2 of 2 people found the following review helpful
K. Kole Leary
- Published on Amazon.com
It is a breath of fresh air to read a book dealing with the education of Deaf and Hard of Hearing children based on research instead of dogma, habits, fanaticism, or just simply "personal beliefs." Who ever it was that encouraged these authors to re-write their research conclusions in a manner that parents and teachers can understand, deserves a medal. As do the authors themselves. Without a doubt, even more research needs to be done in this field, but the authors clearly reveal where conclusions cannot be made until that research is attempted, yet suggest what makes sense based on the research available. As a teacher who has been working with the deaf for over 30 years, I am finding that this book supports many things I have come to believe over the course of my career, and shines a light on new findings in a way I can not only understand, but can take a hold of and bring into my practice.
7 of 10 people found the following review helpful
- Published on Amazon.com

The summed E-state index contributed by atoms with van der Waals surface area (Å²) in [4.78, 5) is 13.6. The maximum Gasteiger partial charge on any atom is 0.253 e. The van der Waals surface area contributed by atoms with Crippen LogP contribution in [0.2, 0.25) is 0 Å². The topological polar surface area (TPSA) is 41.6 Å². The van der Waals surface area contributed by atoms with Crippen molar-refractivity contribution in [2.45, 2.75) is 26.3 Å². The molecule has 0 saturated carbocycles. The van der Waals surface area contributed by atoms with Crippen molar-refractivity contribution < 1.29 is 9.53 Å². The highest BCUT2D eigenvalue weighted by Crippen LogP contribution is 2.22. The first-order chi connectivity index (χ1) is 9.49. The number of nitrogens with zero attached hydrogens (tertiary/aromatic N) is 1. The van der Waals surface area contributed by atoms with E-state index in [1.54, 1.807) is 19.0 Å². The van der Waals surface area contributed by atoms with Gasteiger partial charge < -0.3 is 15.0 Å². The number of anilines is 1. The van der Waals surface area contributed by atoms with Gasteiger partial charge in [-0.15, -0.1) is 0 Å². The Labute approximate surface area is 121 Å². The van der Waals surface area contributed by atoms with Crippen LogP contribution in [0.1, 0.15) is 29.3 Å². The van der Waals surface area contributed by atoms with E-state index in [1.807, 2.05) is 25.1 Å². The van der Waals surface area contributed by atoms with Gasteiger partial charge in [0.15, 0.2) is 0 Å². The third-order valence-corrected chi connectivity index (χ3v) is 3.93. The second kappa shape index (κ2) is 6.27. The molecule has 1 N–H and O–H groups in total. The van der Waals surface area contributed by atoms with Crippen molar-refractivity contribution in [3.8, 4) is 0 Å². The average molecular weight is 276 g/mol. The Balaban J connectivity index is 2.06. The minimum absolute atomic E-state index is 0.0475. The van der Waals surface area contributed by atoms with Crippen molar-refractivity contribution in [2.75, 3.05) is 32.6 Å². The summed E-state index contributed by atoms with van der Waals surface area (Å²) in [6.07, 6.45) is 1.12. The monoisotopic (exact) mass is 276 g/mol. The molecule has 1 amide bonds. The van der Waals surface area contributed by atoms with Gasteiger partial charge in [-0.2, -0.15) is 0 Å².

8/12: Well, How Deaf Children Learn is as neutral as it gets when it comes to the presentment of evidence based information in terms of what's best for the deaf children. It is actually a nice treatment, but if you are going to find answers, chances are you will end up feeling disappointed or nonplused. I am actually glad to see that neither signing nor speaking is better than one another. Both have their uses, and both serve their purposes very well. But to think one without the other, it's impossible. It helps to have both in the arsenal, and I should know. The authors came very, very close to settling a question but didn't. This is a new research proposal. As I have a lot of experience across the board no matter what placement, this is how I feel: deaf children who only sign and live primarily in the deaf community tend to have ADHD traits, and deaf children who either rely on simcom or are strongly oral living primarily in the hearing world tend to have the traits of Asperger's syndrome. The behaviors are discernable and have a lot of similarities with the respective disorders. Now, my question is: does the deafness mold the traits or are they inherent regardless of the deafness? This is something that will be very interesting. There is a statement in the book that "there is no evidence, however, to support claims that television captions, texting, and the Internet improve deaf students' reading." I'll agree with it to a certain extent. Closed captions is the primarily reason why I initially got good in reading, and then of course, my reading level will plateau if I stayed with it only instead of branching out like reading classics, etc. But still, I must say that there are positives in closed captions. My biggest agreement with the chief message of the entire book is that parental involvement does make the most difference in making or breaking the deaf child's future. That I can attest and back it up. On the other hand, I can never believe how a seemingly normal person who happens to be deaf can be so saddled with 3rd to 4th grade reading, mathematics, and writing levels coming out of high school. I've met so many who are just the perfect model of my description. Then again, the fluency of language is the reason why. Although the challenges of schooling from preschool to high school remain tough for the deaf population, I have to say that the transition from school to real life is much tougher because jobs are there but no willing employers taking the chance. All in all, How Deaf Children Learn addresses most of the crucial issues, settles them, and offers perspectives but doesn't solve the dilemma.